Fans can’t help falling in love with Graceband

Fans can’t help falling in love with Graceband
Graceband, a 12-piece Elvis tribute ensemble, returns to Belly Up on Aug. 18. Carlsbad resident and front man Chris Maddox said he handwashes his “20-pound jumpsuit” in his bathtub after every performance. Courtesy photo

SOLANA BEACH — When Graceband takes the stage at Belly Up on Aug. 18, it will be the eighth performance at the Solana Beach venue in three years.

But for Carlsbad resident Chris Maddox, who fronts the 12-piece Elvis tribute ensemble, the feeling never gets old.

“The Belly Up has been, and remains eight shows later, the dream place to play,” he said. “Part of it is because I grew up going to shows there, so I personally lived that. But also, it’s a super cool venue.

“The Rolling Stones have played there,” he added. “Paul McCartney’s played there. And the Foo Fighters have played there. How cool. It’s still a little surreal to me to see our poster on the wall. It still blows my mind.”

Graceband was created by a group of high school buddies from the South Bay area of Los Angeles.

After their first gig in a neighborhood bowling alley, the band continued to play local clubs throughout high school and college, but broke up in 1998 after graduating to pursue other careers.

Maddox, a director of sales, eventually moved to Carlsbad, got married and had a son. In 2013 he reached out to original guitarist Ryan Roelen, whom he met in preschool, and told him he wouldn’t object to resurrecting the band. Within two weeks, Graceband was back together.

In addition to the original four, which also includes drummer George Steele and bass player Danny Behringer, Graceband features The Horns o’ Plenty — John Saffery, Jugo Vazquez, Robert Mukai and Jimmie Williams — guitarists Scott May and Eric Durham and backup singers Kate Walker and Caroline McLean, also known as The Gracenotes.

Together they practice three hours one night a week in Orange County — a midway point for most members — and perform about 20 shows a year.

“We turn down work because of work,” he said. “This is our golf. It takes time away from the family. It costs you money. But it’s a passion. Fortunately, that’s resonated with enough people that we can keep doing it.”

Maddox said he always starts the show by entering from the back of the room, “to connect with the crowd,” with high-fives, kisses and hugs.

He then opens with “C.C. Rider,” the first song Elvis sang at all his concerts. After a few high-energy classics, it’s time for the “walker,” a slow number that allows him to go into the crowd, pass out scarves — about 20 per show — and steal a few kisses.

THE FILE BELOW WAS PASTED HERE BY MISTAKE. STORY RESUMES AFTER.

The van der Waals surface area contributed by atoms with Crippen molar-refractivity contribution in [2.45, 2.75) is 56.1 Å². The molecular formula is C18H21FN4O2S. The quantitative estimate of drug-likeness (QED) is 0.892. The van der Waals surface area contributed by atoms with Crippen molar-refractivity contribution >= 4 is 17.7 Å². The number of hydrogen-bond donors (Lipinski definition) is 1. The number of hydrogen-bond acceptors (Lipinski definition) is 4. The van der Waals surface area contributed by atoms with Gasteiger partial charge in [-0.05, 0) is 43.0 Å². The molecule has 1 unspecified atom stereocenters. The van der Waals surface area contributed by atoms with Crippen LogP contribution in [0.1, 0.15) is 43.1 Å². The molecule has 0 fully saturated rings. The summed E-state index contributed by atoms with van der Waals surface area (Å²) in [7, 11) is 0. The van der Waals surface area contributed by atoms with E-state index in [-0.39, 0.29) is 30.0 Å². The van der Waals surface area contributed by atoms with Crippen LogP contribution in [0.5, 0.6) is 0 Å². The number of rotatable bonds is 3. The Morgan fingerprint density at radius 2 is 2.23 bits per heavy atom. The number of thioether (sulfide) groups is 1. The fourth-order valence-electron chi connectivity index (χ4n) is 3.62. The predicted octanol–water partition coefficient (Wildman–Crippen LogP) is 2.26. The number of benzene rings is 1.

But in light of the #MeToo movement, Maddox said he now offers a respectful disclaimer.

“I fully respect your personal space, but Elvis was a hugger.”

Beyond those few constants, every Graceband show is a little different, with new songs, dance moves and jokes.

In addition to the Belly Up, Graceband performs in Orange County, at Temecula wineries, at private parties and golf clubs and, for the fourth time this year, the San Diego County Fair.

He said there are a few reasons the band has been successful.

“We have 100 percent market share of a niche idea,” Maddox said. “We are the best and only regular-playing 12-piece Elvis band. … For that sound and that kind of music, we’re it.”

Plus, the music is fun.

“You can’t help but dance,” he said. “Everybody knows all the words. We can play a two-hour set and everyone will know the songs, even if you didn’t know you knew them.

“We truly love the source material,” Maddox added. “We’re trying to ooze joy and throw fun out at the audience. We don’t take ourselves too seriously.”

Most importantly, he credits the fans, some of whom come back wearing the scarves they received, but with added sequins.

“It really is all about people,” he said. “When they leave the show, they don’t just say it sounded great. They say they had a great experience. That means everything.”

Among his favorite compliments are when people say they aren’t Elvis fans but they like Graceband or they are Elvis fans and didn’t expect to like Graceband but do.

As for his family, Maddox said his son “was a little freaked out at first,” embraces it now and has no desire to fill in when dad can no longer do Pilates in a 20-pound jumpsuit.

When it comes to affectionate Elvis, Maddox’s wife has two conditions.

“I can only kiss the same girl once and it has to be while I’m wearing the costume,” he said.

And what would the King think?

“We’re the Elvis tribute that I think Elvis would like,” Maddox said. “I think if he came back on a magic spaceship he would like Graceband and the spirit of what we’re doing.”

Graceband opens for Mustache Harbor on Aug. 18. The show begins at 9 p.m. Visit https://www.bellyup.com/ for more information and tickets.

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